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June 16. 2013 11:34PM

NH runners rose to the occasion

"In my dreams, I'm going to win this race," New Hampton's Justin Freeman said Saturday afternoon, a few minutes after completing the super-steep Northeast Delta Dental Mount Washington Road Race.

Freeman, 36, is one of the strongest Nordic skiers in the United States, a veteran of the 2006 Olympics and three-time winner of the Ski to the Clouds, a ski race on the first half of the Mount Washington Auto Road. Winning the footrace, which covers the 7.6 miles from the mountain's base to its summit, the highest in the Northeast, is another story. Years ago, a Nordic skier would sometimes win the road race, but since the 1980s the mountain and trail runners have dominated.

Nevertheless, Freeman made a strong bid to realize his dream.

Thanks to his excellent aerobic capacity and his previous years' experience running as well as skiing on the Auto Road, Freeman Saturday made the ascent to the 6,288-foot summit in 1 hour, 6 minutes, 52 seconds, good not only for eighth place overall in a field led by the nation's best mountain runners but also fast enough to win the Crossan Cup, which is awarded each year to the first male and female finishers from New Hampshire. Freeman's brother, Kris, a three-time Nordic skiing Olympian, was the second Granite Stater to finish, in 1:08.19.

Meanwhile, 25-year-old Larisa Dannis of Manchester was tickled to discover that she had won the women's Crossan Cup in this, her first-ever appearance in this historic race.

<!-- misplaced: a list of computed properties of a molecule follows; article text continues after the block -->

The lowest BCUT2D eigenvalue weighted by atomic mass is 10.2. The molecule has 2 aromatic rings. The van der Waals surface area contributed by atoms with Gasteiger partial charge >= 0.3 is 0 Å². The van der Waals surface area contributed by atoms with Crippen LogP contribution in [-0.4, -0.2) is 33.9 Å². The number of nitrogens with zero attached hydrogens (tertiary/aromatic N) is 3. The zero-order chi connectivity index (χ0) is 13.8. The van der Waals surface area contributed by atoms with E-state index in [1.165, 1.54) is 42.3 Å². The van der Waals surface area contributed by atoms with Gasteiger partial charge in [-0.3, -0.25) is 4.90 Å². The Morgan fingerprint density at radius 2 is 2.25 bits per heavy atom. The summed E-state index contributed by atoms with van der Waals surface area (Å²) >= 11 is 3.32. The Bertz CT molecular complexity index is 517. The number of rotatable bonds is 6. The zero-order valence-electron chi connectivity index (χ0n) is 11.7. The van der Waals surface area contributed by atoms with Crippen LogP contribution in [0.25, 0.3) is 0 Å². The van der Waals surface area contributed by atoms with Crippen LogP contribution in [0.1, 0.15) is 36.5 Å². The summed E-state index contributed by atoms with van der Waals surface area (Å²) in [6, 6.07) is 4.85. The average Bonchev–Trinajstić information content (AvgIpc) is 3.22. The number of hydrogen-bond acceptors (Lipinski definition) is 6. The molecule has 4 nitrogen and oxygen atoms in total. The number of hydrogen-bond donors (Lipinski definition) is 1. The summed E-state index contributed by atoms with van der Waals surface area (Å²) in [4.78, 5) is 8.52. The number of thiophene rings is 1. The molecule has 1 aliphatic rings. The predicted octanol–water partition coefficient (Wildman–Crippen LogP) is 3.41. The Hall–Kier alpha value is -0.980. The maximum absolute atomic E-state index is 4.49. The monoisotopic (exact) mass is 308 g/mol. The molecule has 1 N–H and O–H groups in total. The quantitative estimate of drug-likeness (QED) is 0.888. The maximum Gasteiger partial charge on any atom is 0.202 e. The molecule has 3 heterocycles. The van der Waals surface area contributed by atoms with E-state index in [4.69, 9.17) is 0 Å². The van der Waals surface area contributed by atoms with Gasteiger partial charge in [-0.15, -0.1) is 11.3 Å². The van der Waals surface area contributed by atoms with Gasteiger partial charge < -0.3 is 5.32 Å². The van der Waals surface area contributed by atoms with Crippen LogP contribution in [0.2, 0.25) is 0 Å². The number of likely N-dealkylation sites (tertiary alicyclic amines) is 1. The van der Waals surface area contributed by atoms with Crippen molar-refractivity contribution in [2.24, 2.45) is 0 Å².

"I'm a New Hampshire girl, and this is my mountain," Dannis said after the race, "but I had no idea how I'd do here. My goal was simply to run every step."

Running every step is normal in a standard 5-kilometer or 10-mile road race, but on Mount Washington's 12-percent grade, many runners walk part of the time. Dannis, however, has the exceptional strength of an ultramarathoner — her favorite runs are 30- or 40-mile jaunts on the trails of the White Mountains — and she knew she had the stamina to meet her goal.

Her finishing time, 1:26:59, placed her seventh in the field of 328 women, the largest ever here.

"I'm thrilled to be the first New Hampshire finisher!" Dannis said before taking a ride back down the Auto Road's base to the awards ceremony.

While Freeman was the first Granite State man to cross the finish line, the top honors of the day went to Eric Blake, 34, of New Britain, Conn. The world-class mountain runner and coach at Central Connecticut State, whose nine previous appearances here have included two wins (2006 and 2008) and only one finish outside top five, soundly defeated the two men who had finished ahead of him in 2012, Joseph Gray, 29, of Renton, Wash., and defending champion Sage Canaday, 27, from Boulder, Colo.

Blake broke the 1-hour barrier, crossing the finish line in 59:57.

Two top-tier Rocky Mountain runners, three seasoned runners from Massachusetts and a New York City artist were the only women ahead of Dannis. Fastest of the bunch — by far, as it turned out — was 45-year-old mountain running veteran Laura Haefeli of Del Norte, Colo.

Haefeli burst through the finish-line banner in 1:18:05, more than five minutes ahead of Brandy Erholtz of Evergreen, Colo.

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